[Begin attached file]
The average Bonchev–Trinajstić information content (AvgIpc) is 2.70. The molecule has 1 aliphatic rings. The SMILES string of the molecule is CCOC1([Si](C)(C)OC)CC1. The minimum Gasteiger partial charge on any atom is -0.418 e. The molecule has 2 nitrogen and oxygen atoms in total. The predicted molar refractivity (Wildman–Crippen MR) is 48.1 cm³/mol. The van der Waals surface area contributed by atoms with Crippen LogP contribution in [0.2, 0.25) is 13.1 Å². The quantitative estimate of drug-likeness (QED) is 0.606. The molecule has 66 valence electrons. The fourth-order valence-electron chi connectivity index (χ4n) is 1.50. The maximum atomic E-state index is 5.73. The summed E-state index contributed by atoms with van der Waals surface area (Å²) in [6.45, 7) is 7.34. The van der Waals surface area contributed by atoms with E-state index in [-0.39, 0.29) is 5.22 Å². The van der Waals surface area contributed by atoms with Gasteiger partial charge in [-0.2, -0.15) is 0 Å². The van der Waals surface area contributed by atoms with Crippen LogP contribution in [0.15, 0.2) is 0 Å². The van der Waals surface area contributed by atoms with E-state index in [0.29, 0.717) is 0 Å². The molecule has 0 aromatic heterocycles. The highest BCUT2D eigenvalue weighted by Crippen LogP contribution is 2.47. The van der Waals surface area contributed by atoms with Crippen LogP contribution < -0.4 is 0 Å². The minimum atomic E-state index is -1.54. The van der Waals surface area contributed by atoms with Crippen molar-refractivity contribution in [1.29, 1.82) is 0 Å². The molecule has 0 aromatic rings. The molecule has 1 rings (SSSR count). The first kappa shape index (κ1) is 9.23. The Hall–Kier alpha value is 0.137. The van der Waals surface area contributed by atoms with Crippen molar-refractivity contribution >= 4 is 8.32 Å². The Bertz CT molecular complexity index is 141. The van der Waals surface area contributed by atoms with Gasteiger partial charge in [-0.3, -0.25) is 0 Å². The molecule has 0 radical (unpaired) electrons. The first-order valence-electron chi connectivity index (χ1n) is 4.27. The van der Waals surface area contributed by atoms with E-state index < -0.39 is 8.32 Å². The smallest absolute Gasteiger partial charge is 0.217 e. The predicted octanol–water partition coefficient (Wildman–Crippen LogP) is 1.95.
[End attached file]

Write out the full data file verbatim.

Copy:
The average Bonchev–Trinajstić information content (AvgIpc) is 2.70. The molecule has 1 aliphatic rings. The SMILES string of the molecule is CCOC1([Si](C)(C)OC)CC1. The minimum Gasteiger partial charge on any atom is -0.418 e. The molecule has 2 nitrogen and oxygen atoms in total. The predicted molar refractivity (Wildman–Crippen MR) is 48.1 cm³/mol. The van der Waals surface area contributed by atoms with Crippen LogP contribution in [0.2, 0.25) is 13.1 Å². The quantitative estimate of drug-likeness (QED) is 0.606. The molecule has 66 valence electrons. The fourth-order valence-electron chi connectivity index (χ4n) is 1.50. The maximum atomic E-state index is 5.73. The summed E-state index contributed by atoms with van der Waals surface area (Å²) in [6.45, 7) is 7.34. The van der Waals surface area contributed by atoms with E-state index in [-0.39, 0.29) is 5.22 Å². The van der Waals surface area contributed by atoms with Gasteiger partial charge in [-0.2, -0.15) is 0 Å². The van der Waals surface area contributed by atoms with Crippen LogP contribution in [0.15, 0.2) is 0 Å². The van der Waals surface area contributed by atoms with E-state index in [0.29, 0.717) is 0 Å². The molecule has 0 aromatic heterocycles. The highest BCUT2D eigenvalue weighted by Crippen LogP contribution is 2.47. The van der Waals surface area contributed by atoms with Crippen LogP contribution < -0.4 is 0 Å². The minimum atomic E-state index is -1.54. The van der Waals surface area contributed by atoms with Crippen molar-refractivity contribution in [1.29, 1.82) is 0 Å². The molecule has 0 aromatic rings. The molecule has 1 rings (SSSR count). The first kappa shape index (κ1) is 9.23. The Hall–Kier alpha value is 0.137. The van der Waals surface area contributed by atoms with Crippen molar-refractivity contribution >= 4 is 8.32 Å². The Bertz CT molecular complexity index is 141. The van der Waals surface area contributed by atoms with Gasteiger partial charge in [-0.3, -0.25) is 0 Å². The molecule has 0 radical (unpaired) electrons. The first-order valence-electron chi connectivity index (χ1n) is 4.27. The van der Waals surface area contributed by atoms with E-state index < -0.39 is 8.32 Å². The smallest absolute Gasteiger partial charge is 0.217 e. The predicted octanol–water partition coefficient (Wildman–Crippen LogP) is 1.95.